Face-to-Face: Peter Henley, President & CEO, Amari Colours & Rhythms
Q1: Amari is currently undergoing a major brand overhaul. Can you tell us a little about the thinking behind this, and what has the response been so far?
Amari has been a proud Thai brand for many years, but we realised that we needed to inject some fresh thinking into the company. There is a huge interest in Thai hospitality right now, and we felt it was the right time to capitalise on this strength by expanding our brand internationally. Our high services standards were already well established; we just needed to bring our product in line. We wanted to create a new contemporary feeling for Amari hotels; with more colour and softer edges - hence the ‘Colours & Rhythms’ suffix, which has replaced the previous ‘Hotels & Resorts’. We also want to be viewed as modern company, so we will be making a huge investment in technology over the next two years.
So far the response from the Thai market has been good, but we also want to be considered as an Asian company. We believe that our new philosophy fits into the ‘modern Asian’ cultural context - we represent the new generation of Thais who have a regional and international perspective on life.
Q2: In terms of your international expansion, which markets are you looking at moving into?
For the first time in the company’s history we have a development team which is actively investigating potential new Amari projects both in Thailand and abroad. We are planning to increase our portfolio from 11 to 51 hotels by 2018, which means opening five new properties every year. Of the new developments, 90% will be outside Thailand, but all will be within the Asian/Indian Ocean region. We are looking at markets such as Sri Lanka, the Maldives, Mauritius and the Seychelles, as well as the Middle East, China, Indonesia and elsewhere. We have set aside a budget of US$44.1 million to do this, which will be invested in a mix of development, HR and IT.
Q3: Will your expansion plans continue to focus on the current Amari product offering, or will you look to diversify into other areas of hospitality?
We are already planning our first serviced residence properties in Bangkok, and our new Hua Hin development will feature a mix of hotel rooms and condos. The serviced residence concept is proving to be a strong growth segment in Asia, and we will be looking to develop this further. Guangzhou and Jakarta are being considered as the potential international markets for Amari serviced residences, although we are unable to confirm specific details at this time.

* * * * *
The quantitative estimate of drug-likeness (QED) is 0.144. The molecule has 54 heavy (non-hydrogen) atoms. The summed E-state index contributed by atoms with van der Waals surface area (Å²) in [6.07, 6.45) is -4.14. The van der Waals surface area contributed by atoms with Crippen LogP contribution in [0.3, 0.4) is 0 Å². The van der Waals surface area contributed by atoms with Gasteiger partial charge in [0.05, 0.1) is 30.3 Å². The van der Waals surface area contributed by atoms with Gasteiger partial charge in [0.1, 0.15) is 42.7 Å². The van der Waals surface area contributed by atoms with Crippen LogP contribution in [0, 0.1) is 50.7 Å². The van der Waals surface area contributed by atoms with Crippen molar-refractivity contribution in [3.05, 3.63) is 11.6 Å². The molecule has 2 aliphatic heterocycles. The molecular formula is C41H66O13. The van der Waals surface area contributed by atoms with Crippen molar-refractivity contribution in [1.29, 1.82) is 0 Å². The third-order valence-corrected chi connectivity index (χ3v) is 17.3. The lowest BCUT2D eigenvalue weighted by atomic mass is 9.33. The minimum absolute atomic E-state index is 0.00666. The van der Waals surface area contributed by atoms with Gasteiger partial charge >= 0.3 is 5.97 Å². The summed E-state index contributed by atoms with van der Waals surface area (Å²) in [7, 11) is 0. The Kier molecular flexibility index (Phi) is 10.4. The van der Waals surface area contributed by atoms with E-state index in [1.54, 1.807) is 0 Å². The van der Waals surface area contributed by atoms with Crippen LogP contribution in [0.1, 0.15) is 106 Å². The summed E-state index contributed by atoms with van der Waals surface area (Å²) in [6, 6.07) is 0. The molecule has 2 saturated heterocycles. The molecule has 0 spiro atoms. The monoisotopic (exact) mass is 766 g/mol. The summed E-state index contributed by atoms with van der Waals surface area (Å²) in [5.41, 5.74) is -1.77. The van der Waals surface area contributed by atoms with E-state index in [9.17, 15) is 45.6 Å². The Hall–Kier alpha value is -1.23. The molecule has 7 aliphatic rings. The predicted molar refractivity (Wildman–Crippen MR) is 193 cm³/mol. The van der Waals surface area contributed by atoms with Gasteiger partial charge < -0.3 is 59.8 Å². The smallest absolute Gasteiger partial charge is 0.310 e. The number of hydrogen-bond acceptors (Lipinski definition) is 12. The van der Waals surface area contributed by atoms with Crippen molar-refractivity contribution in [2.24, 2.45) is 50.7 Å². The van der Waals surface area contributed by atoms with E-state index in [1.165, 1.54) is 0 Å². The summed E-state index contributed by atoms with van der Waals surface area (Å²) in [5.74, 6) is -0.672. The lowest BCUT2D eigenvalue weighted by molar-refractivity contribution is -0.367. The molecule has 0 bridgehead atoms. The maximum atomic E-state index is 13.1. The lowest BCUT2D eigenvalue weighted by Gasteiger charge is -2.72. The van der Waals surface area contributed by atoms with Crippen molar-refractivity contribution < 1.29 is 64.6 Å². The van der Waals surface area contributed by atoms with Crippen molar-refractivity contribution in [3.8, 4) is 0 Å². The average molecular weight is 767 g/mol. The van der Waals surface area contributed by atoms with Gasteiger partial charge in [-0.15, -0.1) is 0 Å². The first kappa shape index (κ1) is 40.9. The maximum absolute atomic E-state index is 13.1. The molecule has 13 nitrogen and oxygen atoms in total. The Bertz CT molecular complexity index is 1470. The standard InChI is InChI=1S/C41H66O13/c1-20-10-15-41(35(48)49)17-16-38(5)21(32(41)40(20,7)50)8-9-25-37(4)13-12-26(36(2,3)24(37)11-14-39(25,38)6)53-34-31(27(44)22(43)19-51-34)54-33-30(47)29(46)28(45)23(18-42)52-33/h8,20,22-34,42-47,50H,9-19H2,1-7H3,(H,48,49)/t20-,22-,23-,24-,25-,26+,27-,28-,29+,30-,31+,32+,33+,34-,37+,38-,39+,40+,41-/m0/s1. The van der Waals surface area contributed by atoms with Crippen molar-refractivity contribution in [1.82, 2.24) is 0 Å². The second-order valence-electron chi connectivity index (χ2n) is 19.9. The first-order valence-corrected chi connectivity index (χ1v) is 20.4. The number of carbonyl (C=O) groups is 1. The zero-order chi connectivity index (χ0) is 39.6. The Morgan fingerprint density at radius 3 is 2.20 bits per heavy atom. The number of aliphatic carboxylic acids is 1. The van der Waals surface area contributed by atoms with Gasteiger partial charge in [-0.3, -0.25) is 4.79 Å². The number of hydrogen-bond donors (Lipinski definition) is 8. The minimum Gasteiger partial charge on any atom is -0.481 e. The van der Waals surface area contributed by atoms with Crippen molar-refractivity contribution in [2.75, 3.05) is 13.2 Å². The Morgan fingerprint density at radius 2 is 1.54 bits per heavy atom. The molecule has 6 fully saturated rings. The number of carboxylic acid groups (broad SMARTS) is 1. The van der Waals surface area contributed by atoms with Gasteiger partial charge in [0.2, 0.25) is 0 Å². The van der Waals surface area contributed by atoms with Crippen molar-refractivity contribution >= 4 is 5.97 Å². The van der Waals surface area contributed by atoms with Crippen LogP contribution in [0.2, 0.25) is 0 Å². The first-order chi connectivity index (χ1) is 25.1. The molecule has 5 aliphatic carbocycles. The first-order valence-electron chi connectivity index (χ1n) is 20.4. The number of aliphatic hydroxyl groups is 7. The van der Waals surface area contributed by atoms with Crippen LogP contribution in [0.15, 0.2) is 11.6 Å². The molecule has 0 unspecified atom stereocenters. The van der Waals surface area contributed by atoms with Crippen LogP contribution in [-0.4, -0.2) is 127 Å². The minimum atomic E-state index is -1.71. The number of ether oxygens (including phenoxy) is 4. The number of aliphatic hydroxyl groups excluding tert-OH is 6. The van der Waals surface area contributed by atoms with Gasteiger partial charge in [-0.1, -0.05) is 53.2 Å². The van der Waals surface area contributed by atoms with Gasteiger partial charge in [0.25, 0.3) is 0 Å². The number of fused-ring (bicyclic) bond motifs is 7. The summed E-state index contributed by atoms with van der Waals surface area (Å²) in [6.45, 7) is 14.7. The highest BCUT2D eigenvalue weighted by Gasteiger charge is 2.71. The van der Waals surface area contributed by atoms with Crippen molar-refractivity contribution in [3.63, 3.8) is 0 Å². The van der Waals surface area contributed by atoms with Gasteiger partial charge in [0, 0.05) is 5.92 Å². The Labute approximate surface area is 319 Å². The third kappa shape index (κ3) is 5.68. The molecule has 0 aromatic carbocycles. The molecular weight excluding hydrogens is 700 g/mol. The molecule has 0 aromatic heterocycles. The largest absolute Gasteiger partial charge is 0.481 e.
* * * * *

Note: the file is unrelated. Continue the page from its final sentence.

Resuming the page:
Q4: You mentioned an investment in human resources. Have you needed to invest in new talent to develop these expansion plans?
In terms of hotel staff we have managed to keep hold of all of our existing staff during the past year, despite the economic pressures. Unlike other companies we haven’t laid off any staff, nor have we needed to offer leave without pay, and we have continued to pay bonuses. We are also working with Thai universities to offer internships and placements at our hotels. In terms of our international growth, we have developed a team with a wealth of experience from across the Asia hospitality sector, including Shangri-La, One&Only and Six Senses.
Q5: You arrived at Amari following the departure of the Kurt Rufli, who had been with Amari since the company’s launch. Was there a period of upheaval following this change, and did you encounter any resistance to your ideas?
The response has been extremely positive. All Amari staff have been consulted and informed of the changes. We met with GMs to identify Amari’s key strengths before formulating the new brand concept, and regularly meet with staff to obtain feedback. Actually in the past 12 months staff turnover has been down on previous years.